Then you pick up the gun. Despite being light and agile, it doesn’t feel cheap, in a manner we often associate with polymer guns. Ruger has not only added a very nice feeling texture to the grip but how they have shaped it is stunning. It narrows at the top, with a nice rear slide undercut and grooves at grips apex. Those grooves are large. At the risk of sounding like a crazy person, it feels like they were done to move your finger more in line with the trigger. It is a feature I didn’t know I wanted until today, but I can’t unsee it. ( To be fair, the P365 sports something similar, which I didn’t realize until today. The grip is rather oblong to facilitate the rectangular magazine required for 5.7x28mm, but it ends up feeling really good. Ruger also packed in a textured cut out at the bottom of the grip, to allow a serious grab on a potentially hung magazine, without taking away from the overall feel in your palm.

Top view of safety

The controls are also nicely executed. Up top, you get a 1911 style safety, ambidextrous out of the box. The slide lock is well machined, and a nice balance of useful size while remaining out of the way. The takedown lever is very thin, which keeps it from interfering with your grip while remaining easy to use. The magazine release is reversible, and while quite functional, is the only control that feels even a little out of place. It works really well, it is just plain. Which makes it feel a bit out of place with the other bits.

Takedown, slide lock, mag release, and trigger

Now, how about that trigger, the key piece to any handgun? Prepare to defend your morale. The trigger is kind of a hybrid of curved and flat, which produces a very nice feel. It has a safety in the middle of the trigger, but it is wide enough to easily depress without causing discomfort, even in a long day of shooting. The weight is a bit of an odd one. It felt so light and crisp, I would have sworn it was about 3 pounds. But my gauge insisted it was five and a half. We will have to chalk that up to a marvel of ergonomics, and I think you will agree it feels much lighter than the specs say.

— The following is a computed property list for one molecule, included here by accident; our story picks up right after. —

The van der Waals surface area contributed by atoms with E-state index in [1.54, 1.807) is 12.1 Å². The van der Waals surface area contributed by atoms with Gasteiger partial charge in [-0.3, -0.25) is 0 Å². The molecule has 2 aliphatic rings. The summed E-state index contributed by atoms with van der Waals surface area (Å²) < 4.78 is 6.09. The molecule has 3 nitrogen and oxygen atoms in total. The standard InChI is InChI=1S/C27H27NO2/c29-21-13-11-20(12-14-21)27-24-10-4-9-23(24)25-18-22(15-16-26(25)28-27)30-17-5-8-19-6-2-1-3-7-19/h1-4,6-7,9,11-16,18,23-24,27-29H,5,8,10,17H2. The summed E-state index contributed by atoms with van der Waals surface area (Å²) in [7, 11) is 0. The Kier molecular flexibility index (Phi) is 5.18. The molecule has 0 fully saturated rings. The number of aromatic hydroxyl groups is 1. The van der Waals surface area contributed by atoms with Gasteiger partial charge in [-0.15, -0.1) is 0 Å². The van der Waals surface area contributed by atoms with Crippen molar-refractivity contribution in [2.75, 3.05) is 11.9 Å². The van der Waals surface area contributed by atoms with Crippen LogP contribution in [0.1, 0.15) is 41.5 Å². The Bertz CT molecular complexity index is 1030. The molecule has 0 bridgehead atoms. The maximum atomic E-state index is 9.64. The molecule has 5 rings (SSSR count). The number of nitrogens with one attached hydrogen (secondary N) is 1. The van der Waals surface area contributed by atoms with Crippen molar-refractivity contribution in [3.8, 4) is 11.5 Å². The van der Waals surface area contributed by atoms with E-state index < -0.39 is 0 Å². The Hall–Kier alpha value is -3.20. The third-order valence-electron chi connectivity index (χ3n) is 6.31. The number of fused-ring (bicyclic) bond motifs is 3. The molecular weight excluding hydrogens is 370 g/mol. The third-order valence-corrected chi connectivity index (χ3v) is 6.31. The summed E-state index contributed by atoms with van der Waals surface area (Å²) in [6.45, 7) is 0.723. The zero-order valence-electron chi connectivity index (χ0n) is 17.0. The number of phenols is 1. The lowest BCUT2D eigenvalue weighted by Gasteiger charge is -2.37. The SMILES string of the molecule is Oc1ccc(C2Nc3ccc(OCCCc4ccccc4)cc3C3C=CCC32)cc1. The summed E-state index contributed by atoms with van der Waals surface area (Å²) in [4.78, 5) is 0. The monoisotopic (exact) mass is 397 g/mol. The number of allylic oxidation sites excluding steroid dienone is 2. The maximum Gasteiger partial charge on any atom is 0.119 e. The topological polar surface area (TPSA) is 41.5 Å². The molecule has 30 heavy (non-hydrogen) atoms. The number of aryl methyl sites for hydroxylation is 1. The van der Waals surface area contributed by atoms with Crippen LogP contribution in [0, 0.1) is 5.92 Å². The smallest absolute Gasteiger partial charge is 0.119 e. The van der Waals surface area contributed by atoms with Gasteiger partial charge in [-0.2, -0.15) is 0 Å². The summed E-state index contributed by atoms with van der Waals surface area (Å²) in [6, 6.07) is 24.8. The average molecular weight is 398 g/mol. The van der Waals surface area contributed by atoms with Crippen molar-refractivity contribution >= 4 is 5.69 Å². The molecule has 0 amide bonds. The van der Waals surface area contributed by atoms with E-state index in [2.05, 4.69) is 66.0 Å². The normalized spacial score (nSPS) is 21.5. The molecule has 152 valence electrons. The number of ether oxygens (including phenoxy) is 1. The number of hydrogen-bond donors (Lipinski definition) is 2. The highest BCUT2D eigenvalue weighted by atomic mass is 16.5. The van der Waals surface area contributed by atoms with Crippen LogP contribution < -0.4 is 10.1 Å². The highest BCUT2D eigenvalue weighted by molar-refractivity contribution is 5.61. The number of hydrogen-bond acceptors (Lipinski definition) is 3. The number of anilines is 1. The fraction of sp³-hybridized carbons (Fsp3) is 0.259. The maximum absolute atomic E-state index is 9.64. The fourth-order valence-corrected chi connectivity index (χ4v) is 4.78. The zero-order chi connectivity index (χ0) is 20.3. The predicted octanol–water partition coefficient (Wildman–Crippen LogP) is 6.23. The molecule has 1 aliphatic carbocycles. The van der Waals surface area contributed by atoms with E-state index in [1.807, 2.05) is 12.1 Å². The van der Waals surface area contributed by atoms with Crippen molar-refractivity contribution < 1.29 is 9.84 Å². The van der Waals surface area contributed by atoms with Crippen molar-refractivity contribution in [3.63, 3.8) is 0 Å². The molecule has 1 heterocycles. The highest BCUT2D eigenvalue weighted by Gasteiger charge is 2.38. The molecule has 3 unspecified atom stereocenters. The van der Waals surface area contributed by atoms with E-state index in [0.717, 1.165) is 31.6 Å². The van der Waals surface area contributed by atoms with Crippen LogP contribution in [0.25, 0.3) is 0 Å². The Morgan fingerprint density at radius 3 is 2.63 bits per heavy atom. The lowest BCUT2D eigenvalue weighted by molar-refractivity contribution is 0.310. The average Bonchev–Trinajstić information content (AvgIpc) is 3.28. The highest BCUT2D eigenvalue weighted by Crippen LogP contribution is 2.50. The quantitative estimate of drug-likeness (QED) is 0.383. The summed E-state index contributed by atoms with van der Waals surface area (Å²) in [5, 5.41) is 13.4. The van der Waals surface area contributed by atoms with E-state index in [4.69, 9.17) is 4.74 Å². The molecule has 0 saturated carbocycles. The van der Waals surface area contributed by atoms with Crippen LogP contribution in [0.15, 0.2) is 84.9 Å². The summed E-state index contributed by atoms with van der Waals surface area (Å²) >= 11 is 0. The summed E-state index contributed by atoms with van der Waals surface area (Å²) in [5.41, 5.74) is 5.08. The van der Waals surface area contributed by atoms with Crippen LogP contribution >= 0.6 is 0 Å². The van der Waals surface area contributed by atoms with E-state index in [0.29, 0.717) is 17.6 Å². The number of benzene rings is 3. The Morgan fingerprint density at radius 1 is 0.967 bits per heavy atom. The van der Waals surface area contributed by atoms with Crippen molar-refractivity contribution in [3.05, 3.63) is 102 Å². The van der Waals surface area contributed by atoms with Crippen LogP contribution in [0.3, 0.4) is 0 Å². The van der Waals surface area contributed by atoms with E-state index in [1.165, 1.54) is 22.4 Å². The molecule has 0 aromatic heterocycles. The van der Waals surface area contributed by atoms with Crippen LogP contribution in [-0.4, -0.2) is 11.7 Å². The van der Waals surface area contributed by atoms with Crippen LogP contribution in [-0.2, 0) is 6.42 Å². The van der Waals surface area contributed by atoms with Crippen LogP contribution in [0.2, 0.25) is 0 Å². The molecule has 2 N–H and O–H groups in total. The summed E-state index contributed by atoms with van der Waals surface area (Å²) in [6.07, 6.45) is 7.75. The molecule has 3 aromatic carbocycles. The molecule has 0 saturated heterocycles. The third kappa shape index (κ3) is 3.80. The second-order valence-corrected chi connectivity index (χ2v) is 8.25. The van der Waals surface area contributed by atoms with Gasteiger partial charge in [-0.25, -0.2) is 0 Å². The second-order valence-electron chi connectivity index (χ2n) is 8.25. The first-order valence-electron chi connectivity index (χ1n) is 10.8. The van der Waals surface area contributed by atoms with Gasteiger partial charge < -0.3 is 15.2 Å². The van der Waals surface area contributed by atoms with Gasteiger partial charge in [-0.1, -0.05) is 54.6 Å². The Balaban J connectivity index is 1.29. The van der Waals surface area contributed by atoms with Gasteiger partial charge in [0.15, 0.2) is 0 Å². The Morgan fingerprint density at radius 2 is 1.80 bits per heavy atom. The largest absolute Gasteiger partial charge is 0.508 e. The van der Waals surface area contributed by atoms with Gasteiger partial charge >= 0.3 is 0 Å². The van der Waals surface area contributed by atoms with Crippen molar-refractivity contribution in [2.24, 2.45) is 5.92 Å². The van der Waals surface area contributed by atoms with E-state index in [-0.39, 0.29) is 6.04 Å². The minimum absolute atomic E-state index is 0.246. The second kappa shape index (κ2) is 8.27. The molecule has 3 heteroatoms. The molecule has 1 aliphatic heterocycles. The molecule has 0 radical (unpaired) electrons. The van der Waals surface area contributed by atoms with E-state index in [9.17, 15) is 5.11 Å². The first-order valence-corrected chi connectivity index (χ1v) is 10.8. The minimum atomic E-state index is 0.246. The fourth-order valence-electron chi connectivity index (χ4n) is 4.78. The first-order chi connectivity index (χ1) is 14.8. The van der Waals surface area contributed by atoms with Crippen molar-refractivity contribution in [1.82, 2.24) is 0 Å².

Opposite side view, note trigger geometry

The gun ships with two magazines, which are steel. With a capacity of 20, this is a serious bit of shooting per mag. The magazines are true double stacks, with a follower in them just like a baby AR magazine. The basepads are flared a bit, which makes them easy to grab out of a pouch.

Cutout for gripping the magazine.

The slide is where the real magic happens. The engineering department really outdid themselves in both style and features. With both front and rear cocking serrations, and a machined in fuller, it is a beauty to behold. It also features a lightening window cut out on top, a fiber optic front sight with an adjustable rear, and did I mention included red dot plate? The plate mounts right in the top of the slide, without obstructing the iron sights. It adds maybe 1mm to the width of the slide but doesn’t take away from the looks.

Excellent execution on grip texture

With the overall aesthetics of the gun, you would swear it comes from a more expensive house if it didn’t have Ruger roll stamped down the slide. And I mean that in no way as an insult. Ruger has, in my lifetime at least, mostly been known for value guns. They might not be the most sexy, but they don’t cost much either. This one is absolutely different. At the risk of offending the Super Redhawk and Vaquero crew, I would stand behind this statement: The new Ruger 57 is the best handgun Ruger has produced since the original Security Six. Considering the Security Six set the standard for strength and durability back in the ’70s, that is no small statement.

Excellent front sight

This new gun is so good, it is hard to adequately put into words. And if this is the new direction Ruger is headed with handguns, everyone else is in trouble. Not only may I send Ruger a check instead of this gun back, but applied to 9mm, 45 ACP, as well as 22LR and 22 WM, this line could be amazing. And at an MSRP of $799, compared to the only competitor’s MSRP of $1435.00, this one is poised to dominate the market.



Rear sight
Picatinny rail
Magazines and red dot plate
Field stripped
Inside of the slide, notice the firing pin channel
Beefy screws for securing the red dot plate, a need often overlooked.
Place holder screws removed in the background, red dot plate installed in foreground.